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What the Changing Nature of Work Means for Entrepreneurship

The traditional employer-employee work relationship is changing, brought on in part by the business model of young, innovative firms. This Policy Digest explores the impact of the platform economy on entrepreneurship and provides policy recommendations.

What the Changing Nature of Work Means for Entrepreneurship

Entrepreneurship has long been the path many Americans traveled to economic independence. For founders, entrepreneurship provides the means to create wealth for themselves and value for society. But for most Americans, entrepreneurship matters because entrepreneurs create jobs. Today, however, traditional aspects of the employee-employer relationship are changing—with some of these changes being brought about by the business models of young, innovative firms. There is debate about whether these changes are good or bad. But one thing is certain, the changing landscape of work has implications for both economic independence and the future of entrepreneurship.

In this Entrepreneurship Policy Digest, we use the term “platform economy.” Platform Economy: plat·form e·con·o·my (noun): the collection of transactions occurring on online structures, which act as intermediaries between workers, customers and businesses.

Naming a New Thing

Economists, policymakers, and others use numerous terms to describe the new work relationships many Americans find themselves in. “Platform economy,” the “sharing economy,” the “gig economy,” and the “on-demand economy” are among the most prevalent.

Perhaps because of its multiple monikers, most Americans are not familiar with these terms:

  • 89 percent are unfamiliar with the term “gig economy,”
  • 73 percent are not familiar with the term “sharing economy.”

What does the platform economy look like?

A View from Economists

  • The platform economy is found in various industries and includes work at all wage and skill levels.
  • Platform economy work may look like a traditional job (such as delivering food) or more like a micro-business (such as producing and selling craft goods on an online platform).
  • Today, 16 percent to 34 percent of Americans make their living through non-traditional employment. Some research suggests all net employment growth from 2005 to 2015 was the result of these alternative work arrangements, of which the platform economy is a small, but quickly growing component.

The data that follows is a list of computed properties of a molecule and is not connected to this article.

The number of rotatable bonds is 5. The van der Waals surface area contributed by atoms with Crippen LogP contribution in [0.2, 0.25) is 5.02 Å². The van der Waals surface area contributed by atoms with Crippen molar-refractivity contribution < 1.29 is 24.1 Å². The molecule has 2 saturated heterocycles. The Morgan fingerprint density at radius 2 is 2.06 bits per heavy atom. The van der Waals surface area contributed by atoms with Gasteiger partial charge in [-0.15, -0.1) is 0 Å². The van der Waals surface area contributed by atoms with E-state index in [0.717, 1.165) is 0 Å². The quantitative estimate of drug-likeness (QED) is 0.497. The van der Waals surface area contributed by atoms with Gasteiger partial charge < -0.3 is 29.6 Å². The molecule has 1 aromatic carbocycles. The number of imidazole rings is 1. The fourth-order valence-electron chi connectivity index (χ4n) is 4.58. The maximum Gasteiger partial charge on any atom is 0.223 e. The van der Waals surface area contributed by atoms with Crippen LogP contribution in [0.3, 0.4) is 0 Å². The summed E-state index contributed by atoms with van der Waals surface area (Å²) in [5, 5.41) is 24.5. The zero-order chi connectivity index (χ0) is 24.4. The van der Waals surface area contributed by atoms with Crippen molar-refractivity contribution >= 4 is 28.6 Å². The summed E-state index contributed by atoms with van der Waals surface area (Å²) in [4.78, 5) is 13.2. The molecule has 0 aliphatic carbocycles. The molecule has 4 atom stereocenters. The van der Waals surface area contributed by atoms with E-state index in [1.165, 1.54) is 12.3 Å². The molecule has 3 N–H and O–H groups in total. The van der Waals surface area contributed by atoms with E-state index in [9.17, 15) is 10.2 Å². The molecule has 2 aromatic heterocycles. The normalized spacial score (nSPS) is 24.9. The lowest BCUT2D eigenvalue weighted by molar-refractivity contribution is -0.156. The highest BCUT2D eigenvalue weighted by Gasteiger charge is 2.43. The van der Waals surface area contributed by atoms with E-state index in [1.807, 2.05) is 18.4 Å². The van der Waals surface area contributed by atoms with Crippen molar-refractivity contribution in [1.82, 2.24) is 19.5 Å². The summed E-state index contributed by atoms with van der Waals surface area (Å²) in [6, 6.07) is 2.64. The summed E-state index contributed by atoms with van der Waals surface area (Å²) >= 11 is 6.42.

A View from Participants

  • Workers are attracted to the platform economy for a variety of reasons, including the ability to earn extra money and have flexible hours.
  • Platform economy work can be full-time or part-time, and may be the primary source of income or a supplemental source. For example, a worker may engage in the platform economy for a temporary period of time to make enough money to help with startup costs for a business.

What does the platform economy have in common with entrepreneurship?

The platform economy, and its potential for worker independence, raises questions about its relationship to entrepreneurship. For example, could platform economy work act as a trial run or stepping stone to entrepreneurship, as workers learn whether they can succeed at independent work and deal with income volatility? Or is the platform economy replacing entrepreneurship as the new alternative to traditional work?

Research suggests that the emergence of the platform economy diminishes certain kinds of entrepreneurial activity. However, it is lesser-quality entrepreneurial ventures that are not started, as people choose the platform economy as a less risky option than entrepreneurship.

While entrepreneurship is an important option for securing economic independence, the risk of failure isn’t necessarily something everyone can tolerate. The platform economy has the potential to fill this gap for those who value independence in their work but want less risk than starting their own company.

The Platform Economy: Creating a New Type of Work

Worker Categorizations: W-2 or 1099?

There are currently two IRS categorizations of workers: employee (W-2) and independent contractor (1099). Each categorization determines the right to benefits, right to organize, and right to determine one’s own hours. Right now, workers in the platform economy are a hybrid of the two categorizations, not fitting neatly in either. If workers in the platform economy are falling in between these two categorizations, is a new category needed?

The Hamilton Project has suggested a new categorization that would be a mix of the employee and independent contractor, where some benefits are provided (like the right to organize) while others are not (unemployment or overtime benefits). A criticism of this idea is that it will lead to increased legal battles about which workers belong in this new category. This fear may be justified, as litigation increased in Italy after it adopted a similar third category.

Policy Responses

The platform economy presents a variety of policy questions ranging from employment dynamics to implications for economic independence and entrepreneurial capacity. Our policy recommendations focus on the latter.

Rethink How Social Insurance Is Distributed

Facilitate Asset Building And Accumulation

Make Education Forward-Looking

  • Fund more research to determine what education and job training should look like to prepare for the emerging economy.

For More Information

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